In the field of ICT sourcing cloud computing is currently one of the biggest topics. Cloud computing is a delivery model that allows users to rent ICT services and performance on an on-demand or project basis through networks (e.g. the Internet or an intranet) instead of purchasing them. These services can be software (SaaS – Software as a Service), platforms for the development and operation of applications (PaaS – Platform as a Service) or basic infrastructure, e.g. storage space (IaaS – Infrastructure as a Service). So far, there is no single, universally accepted definition of cloud computing in the ICT sector, but the following points serve to define the approach:9,10
- Contracts with a short term: cloud computing can cover periods ranging from a few hours, days, or weeks; in contrast, conventional outsourcing contracts usually have terms of several months or years.
- On-demand availability: ICT infrastructure and software can (practically) be scaled in real-time.
- No advance investment necessary: capital expenditure and installation costs are included in the rental fees.
- Charged according to utilization.
The key players on the cloud computing market include providers of Software-as-a-Service, outsourcing and hosting providers, but also network and ICT infrastructure providers.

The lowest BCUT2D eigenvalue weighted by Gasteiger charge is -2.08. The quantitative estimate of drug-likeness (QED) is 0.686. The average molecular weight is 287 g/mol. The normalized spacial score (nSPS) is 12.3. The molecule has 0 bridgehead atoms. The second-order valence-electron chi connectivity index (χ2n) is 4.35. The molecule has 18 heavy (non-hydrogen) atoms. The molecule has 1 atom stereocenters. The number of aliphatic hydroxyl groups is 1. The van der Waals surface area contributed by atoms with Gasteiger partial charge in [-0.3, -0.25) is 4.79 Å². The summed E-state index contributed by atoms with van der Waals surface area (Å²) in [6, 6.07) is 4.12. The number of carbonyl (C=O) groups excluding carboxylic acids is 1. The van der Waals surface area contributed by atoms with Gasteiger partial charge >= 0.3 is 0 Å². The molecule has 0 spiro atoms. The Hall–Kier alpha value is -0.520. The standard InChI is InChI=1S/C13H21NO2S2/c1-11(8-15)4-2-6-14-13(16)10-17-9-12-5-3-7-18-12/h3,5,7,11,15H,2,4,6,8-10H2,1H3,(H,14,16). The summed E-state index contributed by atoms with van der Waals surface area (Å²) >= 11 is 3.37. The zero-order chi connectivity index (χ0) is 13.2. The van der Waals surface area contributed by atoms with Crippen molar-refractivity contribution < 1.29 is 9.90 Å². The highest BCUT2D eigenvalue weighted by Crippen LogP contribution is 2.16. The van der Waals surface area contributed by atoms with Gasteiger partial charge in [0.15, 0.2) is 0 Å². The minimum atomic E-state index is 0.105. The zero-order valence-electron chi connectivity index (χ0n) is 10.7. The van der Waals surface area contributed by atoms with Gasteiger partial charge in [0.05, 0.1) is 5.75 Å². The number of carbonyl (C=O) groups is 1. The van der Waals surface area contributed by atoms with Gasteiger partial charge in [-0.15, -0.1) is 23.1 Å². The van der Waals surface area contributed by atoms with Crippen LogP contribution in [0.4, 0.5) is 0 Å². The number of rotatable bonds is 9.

Cloud computing is a solution that enables users to utilize services on-demand and pay for them on the basis on their actual utilization of these services. Cloud computing transforms long-term fixed investments into variable costs because only the actual utilization is billed. For ICT executives cloud computing is a way of cutting costs and adapting ICT resources flexibly to current business processes and conditions. Positive effects can include the improvement of cost structures (by making ICT costs variable and avoiding capital expenditure), the exploitation of productivity potential, and swifter, more flexible access to new technologies. ICT departments and executives also have more freedom to focus fully on their core responsibilities and strategic tasks.
Cloud computing marks the start of a sea-change in information technology says the industry federation BITKOM. “Cloud computing will completely and lastingly transform the information industry, its technologies and business models,” says BITKOM President, Professor August-Wilhelm Scheer. In less than ten years many companies will no longer have their own internal IT and computing centers, says Scheer. By then, most companies will be using cloud computing – at least as a supplement to their existing infrastructure.11 Cheaper connection charges and increased high-speed bandwidth will help to establish cloud computing.